Driving through the village of Magnac Bourg, Michel told us that the stone houses had not changed in 60 years, though they have been modernized. The only difference between then and now was that then there were numerous hens wandering in the streets, even on the main national road running through the village.

We stopped in the village of Chateau Chervix to see a café there that was typical of hundreds of village cafes. The house continues to be inhabited and has not changed since the 1940s. The small room off the street looks like a simple rural kitchen. It has just one table that can seat no more than eight and took up most of the room. This was the heart of the café; in the next room was a tiny rustic barbershop.

A slim, attractive 80-year-old called Jacqueline Bayle and another woman climbed into our bus and were introduced as people who lived in tiny villages near Montintin during the war and were involved in the life of Montintin. Jacqueline worked at the Chateau. They remembered children from Montintin who used to come into the village. One of our group remembered them as young girls.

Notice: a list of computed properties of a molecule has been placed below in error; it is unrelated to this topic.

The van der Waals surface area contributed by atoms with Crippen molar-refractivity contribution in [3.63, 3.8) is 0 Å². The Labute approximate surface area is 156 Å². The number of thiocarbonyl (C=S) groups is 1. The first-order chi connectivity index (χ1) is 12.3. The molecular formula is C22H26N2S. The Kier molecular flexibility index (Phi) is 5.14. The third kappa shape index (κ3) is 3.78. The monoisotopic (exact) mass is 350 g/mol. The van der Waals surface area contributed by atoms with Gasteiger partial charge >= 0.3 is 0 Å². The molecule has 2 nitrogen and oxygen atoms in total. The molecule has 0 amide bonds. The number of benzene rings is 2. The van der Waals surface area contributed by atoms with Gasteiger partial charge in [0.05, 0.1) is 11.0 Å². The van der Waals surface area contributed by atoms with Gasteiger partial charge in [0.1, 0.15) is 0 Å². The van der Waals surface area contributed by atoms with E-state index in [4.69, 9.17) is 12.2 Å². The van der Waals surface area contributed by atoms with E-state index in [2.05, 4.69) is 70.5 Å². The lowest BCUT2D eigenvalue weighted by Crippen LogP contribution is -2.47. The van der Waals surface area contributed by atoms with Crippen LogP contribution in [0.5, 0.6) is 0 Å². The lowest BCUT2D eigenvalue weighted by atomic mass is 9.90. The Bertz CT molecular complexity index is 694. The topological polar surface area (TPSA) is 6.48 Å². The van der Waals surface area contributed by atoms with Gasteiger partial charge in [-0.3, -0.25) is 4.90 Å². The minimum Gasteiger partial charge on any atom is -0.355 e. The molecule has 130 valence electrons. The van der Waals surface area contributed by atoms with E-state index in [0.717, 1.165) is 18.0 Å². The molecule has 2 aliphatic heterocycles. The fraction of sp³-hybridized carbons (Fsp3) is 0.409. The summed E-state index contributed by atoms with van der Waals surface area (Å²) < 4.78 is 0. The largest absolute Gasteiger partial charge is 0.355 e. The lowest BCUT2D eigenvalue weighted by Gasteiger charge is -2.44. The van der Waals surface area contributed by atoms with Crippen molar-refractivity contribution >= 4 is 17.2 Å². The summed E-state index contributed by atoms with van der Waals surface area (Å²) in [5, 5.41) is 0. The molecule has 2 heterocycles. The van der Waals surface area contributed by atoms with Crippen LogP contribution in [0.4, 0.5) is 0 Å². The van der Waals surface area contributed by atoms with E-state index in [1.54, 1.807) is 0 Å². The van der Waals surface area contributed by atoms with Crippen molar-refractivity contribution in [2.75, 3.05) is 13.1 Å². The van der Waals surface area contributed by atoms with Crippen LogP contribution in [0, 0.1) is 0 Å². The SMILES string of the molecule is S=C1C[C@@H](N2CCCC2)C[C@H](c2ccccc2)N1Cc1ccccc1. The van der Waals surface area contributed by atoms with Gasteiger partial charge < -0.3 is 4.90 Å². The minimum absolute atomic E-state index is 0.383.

We already knew that we would not be able to go inside Chateau Montintin, and that we could not even go on to the grounds, but could view it only through a high security fence installed by the current owner.

It was now about 11:30 and raining heavily. A further disappointment was in store. Michel said it would not be possible for us to go even to the perimeter of Montintin, as our bus was too wide to go on to the narrow path that led to the Chateau three quarters of a kilometer from the main road. Because it had been raining almost continuously for the past week, the path, which was covered with grass and weeds, was extremely muddy and not walkable. A place along the road from which the Chateau can normally be seen would not yield a view today due to the extremely poor visibility.